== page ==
I keep a pretty extensive to-do list. During the thick of the school year, many more items are added than deleted. Many items (more than I care to admit) get moved to the next day, then the next week, then the next month as more pressing items take precedence. Unfortunately, adding to my teaching toolkit always seems one of these items. So, this summer break, I am vowing to spruce up my toolkit.
The possibilities for what could go into a toolkit are endless. See this post for ideas. And of course, each year toolkits should change and grow depending on the needs of the class. However, there are some basic components that can be created in advance and used over and over for demonstrations in minilessons, conferring, and strategy lessons. Here are a few ideas for summer toolkit-making that will have a huge payoff next school year.
1. Demonstration writing, written at a few different levels of sophistication. One of my favorite writing assignments ever was working on the information writing demonstration pieces in Writing Pathways (a book that accompanies the Writing Units of Study by Lucy Calkins and colleagues). I had the privilege of working on those cute little pieces about Bulldogs. There is one piece for each grade level, and though they have the same topic and are similar in structure, each is written at a slightly higher level of sophistication to match the grade’s checklist.
Writing those pieces not only provided me with demonstration writing for my teaching, it also provided me with incredible professional development. Creating writing in order to match the checklist for each grade helped me to understand the expectations for that grade in a way that simply reading the checklist never could. Also, having pieces at a few different levels in my toolkit guarantees I will have a piece of writing that best matches each writer with whom I confer, even if I am in a classroom with a huge range of writers.
2. Annotated student writing. Some in our community have long finished their school years, and some are just finishing their final weeks. Whether you said goodbye to your students ages ago or you are racking your brain to think of how to entertain them for a few more days, hopefully you have a stack of great (or even not so great) writing samples you collected here and there as the school year progressed. Instead of shoving the work in a file cabinet, passing it along to the teacher in the next grade up, or recycling it (temping, I know), consider flipping through it to search for pieces for next year’s toolkit. You might collect some pieces that are simply lovely and fun and that will inspire other writers to take risks either in topic or craft. You might collect others that perfectly exemplify the kinds of things with which kids at your level typically struggle. Student pieces are great additions to a toolkit as it can feel much safer for students to discuss someone else’s writing during a conference. You can pull alongside a student who is struggling with something, whip out a piece of work that has similar issues, and say, “Let’s think together about how we could make this other student’s work even better.”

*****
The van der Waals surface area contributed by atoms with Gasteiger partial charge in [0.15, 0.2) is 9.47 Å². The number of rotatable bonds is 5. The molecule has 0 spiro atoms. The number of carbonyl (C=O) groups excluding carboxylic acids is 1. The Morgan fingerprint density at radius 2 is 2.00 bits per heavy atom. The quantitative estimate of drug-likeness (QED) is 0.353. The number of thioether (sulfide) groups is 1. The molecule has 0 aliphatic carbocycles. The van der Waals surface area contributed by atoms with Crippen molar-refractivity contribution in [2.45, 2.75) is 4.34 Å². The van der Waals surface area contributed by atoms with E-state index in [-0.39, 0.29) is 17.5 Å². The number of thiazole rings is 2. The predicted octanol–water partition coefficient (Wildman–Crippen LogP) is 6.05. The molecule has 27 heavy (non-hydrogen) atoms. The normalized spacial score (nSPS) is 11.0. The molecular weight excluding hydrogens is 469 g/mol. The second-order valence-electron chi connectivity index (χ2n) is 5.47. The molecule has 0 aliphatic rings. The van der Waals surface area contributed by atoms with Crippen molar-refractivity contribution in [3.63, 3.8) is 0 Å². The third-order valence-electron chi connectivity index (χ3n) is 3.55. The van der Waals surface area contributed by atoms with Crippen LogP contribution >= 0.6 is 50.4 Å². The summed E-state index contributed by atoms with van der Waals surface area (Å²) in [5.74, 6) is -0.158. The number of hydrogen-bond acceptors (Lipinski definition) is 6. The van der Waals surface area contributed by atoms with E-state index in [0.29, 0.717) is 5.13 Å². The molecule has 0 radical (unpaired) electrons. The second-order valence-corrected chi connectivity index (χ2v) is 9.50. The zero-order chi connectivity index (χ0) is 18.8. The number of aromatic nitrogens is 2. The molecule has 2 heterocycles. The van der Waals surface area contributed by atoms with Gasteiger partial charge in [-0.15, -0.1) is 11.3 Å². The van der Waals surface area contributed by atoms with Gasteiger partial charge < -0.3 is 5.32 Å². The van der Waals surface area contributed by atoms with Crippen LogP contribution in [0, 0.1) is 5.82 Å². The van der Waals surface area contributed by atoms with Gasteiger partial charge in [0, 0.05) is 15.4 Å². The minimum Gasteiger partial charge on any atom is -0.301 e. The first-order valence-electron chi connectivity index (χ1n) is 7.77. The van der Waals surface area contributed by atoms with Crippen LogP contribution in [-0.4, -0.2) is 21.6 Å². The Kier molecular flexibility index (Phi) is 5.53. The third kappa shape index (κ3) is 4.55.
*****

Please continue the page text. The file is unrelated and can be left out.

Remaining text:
3. Marked up mentor texts. Just as forms of writing are changing from the traditional, so are mentor texts. And of course, mentor texts are everywhere. Many websites contain wonderful examples of information writing. Blogs are essays. Beautiful fiction comes in the form of song lyrics. Even snippets of a favorite beach read could make good additions to a toolkit. Be on the lookout for turns of phrase, examples of powerful word choice, and bits of text that simply make you stop in your tracks. These are all worthy of being studied and emulated by your class. Mark them up with possible teaching points, or even just circle parts you love.
And as long as you are in toolkit-making mode, you could also consider a record keeping system to carry alongside your toolkit to help you keep track of your writing conferences. I know, I know. We all say we need to get better at record-keeping, yet finding time to really hone this crucial skill is tough while we are in the thick of things. Consider taking some time this summer to experiment with digital record keeping systems, such as Evernote, confer, or even excel. Or, perhaps a traditional hardcopy method works better for you. Here is a simple, tried and true conferring log to get you started.
As we know, a teacher’s summer is never “time off”. As you take on the and professional reading, studying, and coursework, I hope you find some joy and relaxation in the reading and writing that toolkit making brings. I wish you the best of times this summer.
Anna is a staff developer, literacy coach, and writer, based in New York City. She taught internationally in places such as Sydney, Australia; San Pedro Sula, Honduras, and Auckland, New Zealand in addition to New York before becoming a staff developer for the Teachers College Reading and Writing Project at Columbia University (TCRWP). She has been an adjunct instructor in the Literacy Specialist Program at Teachers College, and teaches at TCRWP where she helps participants bring strong literacy instruction into their classrooms. Anna recently co-wrote Bringing History to Life with Lucy Calkins, part of the 2013 series Units of Study in Opinion, Information, and Narrative Writing (Heinemann). She has been a researcher for Lucy Calkins, contributing especially to Pathways to the Common Core (Heinemann, 2012) and Navigating Nonfiction (Heinemann, 2010).